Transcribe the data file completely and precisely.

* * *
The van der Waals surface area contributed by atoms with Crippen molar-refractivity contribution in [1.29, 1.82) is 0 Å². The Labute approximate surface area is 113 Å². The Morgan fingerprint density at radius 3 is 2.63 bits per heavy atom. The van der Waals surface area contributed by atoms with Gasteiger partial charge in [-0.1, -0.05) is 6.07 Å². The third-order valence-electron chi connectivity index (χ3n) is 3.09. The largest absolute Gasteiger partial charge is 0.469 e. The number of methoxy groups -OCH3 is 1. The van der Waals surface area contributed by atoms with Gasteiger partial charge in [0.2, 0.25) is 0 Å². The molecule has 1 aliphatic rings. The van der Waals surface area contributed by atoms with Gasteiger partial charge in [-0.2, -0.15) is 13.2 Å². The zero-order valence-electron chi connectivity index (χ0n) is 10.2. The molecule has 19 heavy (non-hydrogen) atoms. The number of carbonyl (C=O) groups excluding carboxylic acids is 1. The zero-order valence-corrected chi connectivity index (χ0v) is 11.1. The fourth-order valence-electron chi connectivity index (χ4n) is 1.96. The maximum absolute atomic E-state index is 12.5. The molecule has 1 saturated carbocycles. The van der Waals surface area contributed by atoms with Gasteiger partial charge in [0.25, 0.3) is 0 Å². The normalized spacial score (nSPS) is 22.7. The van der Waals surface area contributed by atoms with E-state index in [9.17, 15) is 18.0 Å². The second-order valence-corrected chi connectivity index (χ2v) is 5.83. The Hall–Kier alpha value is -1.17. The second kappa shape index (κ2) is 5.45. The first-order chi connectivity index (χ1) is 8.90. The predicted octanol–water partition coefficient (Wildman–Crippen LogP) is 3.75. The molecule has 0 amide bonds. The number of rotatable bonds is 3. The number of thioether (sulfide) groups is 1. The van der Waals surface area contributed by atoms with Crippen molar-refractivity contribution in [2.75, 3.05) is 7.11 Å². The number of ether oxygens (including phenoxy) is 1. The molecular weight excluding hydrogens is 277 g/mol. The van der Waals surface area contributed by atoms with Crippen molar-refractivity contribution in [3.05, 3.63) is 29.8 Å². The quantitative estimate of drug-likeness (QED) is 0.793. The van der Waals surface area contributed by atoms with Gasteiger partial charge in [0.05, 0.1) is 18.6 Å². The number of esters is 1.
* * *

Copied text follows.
The van der Waals surface area contributed by atoms with Crippen molar-refractivity contribution in [1.29, 1.82) is 0 Å². The Labute approximate surface area is 113 Å². The Morgan fingerprint density at radius 3 is 2.63 bits per heavy atom. The van der Waals surface area contributed by atoms with Gasteiger partial charge in [-0.1, -0.05) is 6.07 Å². The third-order valence-electron chi connectivity index (χ3n) is 3.09. The largest absolute Gasteiger partial charge is 0.469 e. The number of methoxy groups -OCH3 is 1. The van der Waals surface area contributed by atoms with Gasteiger partial charge in [0.2, 0.25) is 0 Å². The molecule has 1 aliphatic rings. The van der Waals surface area contributed by atoms with Gasteiger partial charge in [-0.2, -0.15) is 13.2 Å². The zero-order valence-electron chi connectivity index (χ0n) is 10.2. The molecule has 19 heavy (non-hydrogen) atoms. The number of carbonyl (C=O) groups excluding carboxylic acids is 1. The zero-order valence-corrected chi connectivity index (χ0v) is 11.1. The fourth-order valence-electron chi connectivity index (χ4n) is 1.96. The maximum absolute atomic E-state index is 12.5. The molecule has 1 saturated carbocycles. The van der Waals surface area contributed by atoms with Gasteiger partial charge in [0.25, 0.3) is 0 Å². The normalized spacial score (nSPS) is 22.7. The van der Waals surface area contributed by atoms with E-state index in [9.17, 15) is 18.0 Å². The second-order valence-corrected chi connectivity index (χ2v) is 5.83. The Hall–Kier alpha value is -1.17. The second kappa shape index (κ2) is 5.45. The first-order chi connectivity index (χ1) is 8.90. The predicted octanol–water partition coefficient (Wildman–Crippen LogP) is 3.75. The molecule has 0 amide bonds. The number of rotatable bonds is 3. The number of thioether (sulfide) groups is 1. The van der Waals surface area contributed by atoms with Crippen molar-refractivity contribution in [2.75, 3.05) is 7.11 Å². The number of ether oxygens (including phenoxy) is 1. The molecular weight excluding hydrogens is 277 g/mol. The van der Waals surface area contributed by atoms with Crippen molar-refractivity contribution in [3.05, 3.63) is 29.8 Å². The quantitative estimate of drug-likeness (QED) is 0.793. The van der Waals surface area contributed by atoms with Gasteiger partial charge in [0.05, 0.1) is 18.6 Å². The number of esters is 1.